Lateral flow devices, or lateral flow tests, have played a significant role in helping to identify infectious individuals during the coronavirus disease 2019 (COVID-19) pandemic. They have been key for scaling down restrictions designed to reduce the transmission of the disease, allowing individuals to test regularly and isolate before infecting others, as well as reducing the amount of unnecessary isolation from those who display symptoms similar to those seen in COVID-19, but do not have the disease.

As more treatments for COVID-19 are developed, researchers from Harvard University have been exploring the benefits of different testing schemes with regards to the new Paxlovid drug.

Study: The impact of recurrent rapid test strategies on the effectiveness of at-home antiviral treatments for SARS-CoV-2. Image Credit: Cryptographer/ShutterstockStudy: The impact of recurrent rapid test strategies on the effectiveness of at-home antiviral treatments for SARS-CoV-2. Image Credit: Cryptographer/Shutterstock

The researchers’ study can be found on the medRxiv* preprint server.

The researchers propose that rapid tests for severe acute respiratory syndrome coronavirus 2 (SARS-CoV-2), often lateral flow devices, have found a new use that is particularly valuable against those at risk of severe disease when infected, such as the elderly or immunocompromised.

While the tests tend to be effective at identifying individuals who are infectious, they can also detect infection early enough to make recently developed anti-COVID drugs, such as the Pfizer developed Paxlovid drug, effective.

The researchers have investigated the extent to which rapid testing on a frequent basis can help patients.

The scientists used lateral flow testing (LFT)-associated positivity data and estimated hospitalization risks at days three and five after patients initially show symptoms from the EPIC-HR trial findings from phase two/three. They estimated the test-positivity-probability-weighted risk ratios (RRs) of hospitalization as a function of time since infection, considering the proportion of infected individuals who would be offered the treatment and the proportion of the infected individuals who would manage to take the treatment early enough to receive any benefit. This was estimated for different testing strategies, including once every other day, once every three days, once a week, and once every two weeks.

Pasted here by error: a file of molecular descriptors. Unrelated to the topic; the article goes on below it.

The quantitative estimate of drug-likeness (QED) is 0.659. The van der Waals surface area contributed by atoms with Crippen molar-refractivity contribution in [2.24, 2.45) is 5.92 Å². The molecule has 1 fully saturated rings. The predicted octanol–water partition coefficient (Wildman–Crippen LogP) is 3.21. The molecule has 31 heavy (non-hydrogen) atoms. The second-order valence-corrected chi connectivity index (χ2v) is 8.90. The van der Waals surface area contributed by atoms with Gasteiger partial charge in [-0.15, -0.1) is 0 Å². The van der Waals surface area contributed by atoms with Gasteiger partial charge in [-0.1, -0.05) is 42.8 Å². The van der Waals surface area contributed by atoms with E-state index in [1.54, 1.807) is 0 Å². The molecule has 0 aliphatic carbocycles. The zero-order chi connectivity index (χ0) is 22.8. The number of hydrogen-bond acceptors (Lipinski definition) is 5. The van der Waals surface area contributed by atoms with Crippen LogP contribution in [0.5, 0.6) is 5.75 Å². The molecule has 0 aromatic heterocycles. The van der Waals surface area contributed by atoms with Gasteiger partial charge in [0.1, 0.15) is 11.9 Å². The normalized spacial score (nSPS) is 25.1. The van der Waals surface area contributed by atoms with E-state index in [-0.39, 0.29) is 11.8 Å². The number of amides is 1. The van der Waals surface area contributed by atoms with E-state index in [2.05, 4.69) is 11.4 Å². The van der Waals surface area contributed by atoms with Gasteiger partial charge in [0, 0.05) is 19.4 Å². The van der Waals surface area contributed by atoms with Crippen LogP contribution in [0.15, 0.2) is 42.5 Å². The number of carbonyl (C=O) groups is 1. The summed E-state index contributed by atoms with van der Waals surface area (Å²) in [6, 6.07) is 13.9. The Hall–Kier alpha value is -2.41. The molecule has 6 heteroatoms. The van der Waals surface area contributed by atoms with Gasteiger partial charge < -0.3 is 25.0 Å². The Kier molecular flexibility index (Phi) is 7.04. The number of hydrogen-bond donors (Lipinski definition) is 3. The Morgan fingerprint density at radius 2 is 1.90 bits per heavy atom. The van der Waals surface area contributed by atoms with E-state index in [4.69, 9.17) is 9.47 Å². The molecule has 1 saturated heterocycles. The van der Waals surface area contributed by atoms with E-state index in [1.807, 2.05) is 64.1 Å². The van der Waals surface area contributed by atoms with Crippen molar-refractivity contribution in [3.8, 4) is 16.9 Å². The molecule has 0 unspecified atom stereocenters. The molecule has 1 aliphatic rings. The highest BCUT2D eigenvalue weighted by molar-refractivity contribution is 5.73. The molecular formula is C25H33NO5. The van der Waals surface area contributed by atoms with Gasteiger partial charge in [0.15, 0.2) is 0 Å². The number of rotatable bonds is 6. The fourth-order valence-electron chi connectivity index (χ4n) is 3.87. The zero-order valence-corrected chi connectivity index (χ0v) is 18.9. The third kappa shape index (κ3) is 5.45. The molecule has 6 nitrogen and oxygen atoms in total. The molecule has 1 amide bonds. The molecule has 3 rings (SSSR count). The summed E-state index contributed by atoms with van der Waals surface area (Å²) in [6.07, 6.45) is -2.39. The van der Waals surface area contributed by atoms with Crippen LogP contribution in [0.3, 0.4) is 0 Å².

The sensitivity of the findings to treatment efficacy was also explored, as well as the treatment uptake and coverage/delay from testing positive to treatment.

The results showed that more frequent testing increased the benefits associated with treatment with Paxlovid significantly and that the treatment reduced the risk of hospitalization. The median RR associated with testing every other day was 0.17, compared with 0.77 for the testing every two weeks strategy. This corresponded with an increase in the proportion of the infected population that could benefit from the treatment, from 25.7% of those testing every two weeks to 92.0% for the most effective testing strategy.

As almost all positive tests occur within two weeks of infection, almost all individuals who test positive are captured within this drug efficacy window.

The researchers also found that the benefits of treatment depend not only on treatment coverage, but also on the delay between testing positive and receiving treatment. In order to see RRs within the range of what is observed with full coverage, no delays, and testing every other day, a treatment coverage of 70% would require individuals to be treated within two days of testing positive. This becomes more essential as testing becomes less frequent.

Following this, RRs were fitted based on hospitalization risks at the two treatment initiation times considered in the EPIC-HR trial, assuming a linear decline in efficiency when estimating treatment efficacy levels across a range of delays in treatment since symptoms began.

The scientists did consider trends that could capture different time windows of efficacy beyond the initial range but found no significant changes to the estimated RRs. Nonlinear trends could alter the magnitude of RRs by inflating them towards one if a curvilinear decline was assumed, but this effect was marginal and unlikely to change the observed relative magnitude across strategies.

The CT threshold could also significantly change the results, but the ordering of the RRs across strategies would remain consistent.


The authors have successfully characterized the benefit rapid testing can bring to treatment, with more frequent testing providing the best results. They highlight that reduction in delay from positive tests to treatment is essential, as increases in testing coverage – particularly in communities vulnerable to more severe disease that might suffer from barriers to testing and treatment.

They also argue for this analysis to be continuously revisited as the proportion of vaccinated individuals changes and new variants emerge.

The frequent testing, they propose could reduce the cost of treatments and reduce hospitalizations, and the analysis performed in their paper could help inform drug manufacturers, healthcare workers, and potentially public health policy.

Important notice*

medRxiv publishes preprint papers that have not yet undergone peer review, and the information in this article should not be taken as fact nor used to guide clinical or research practice.


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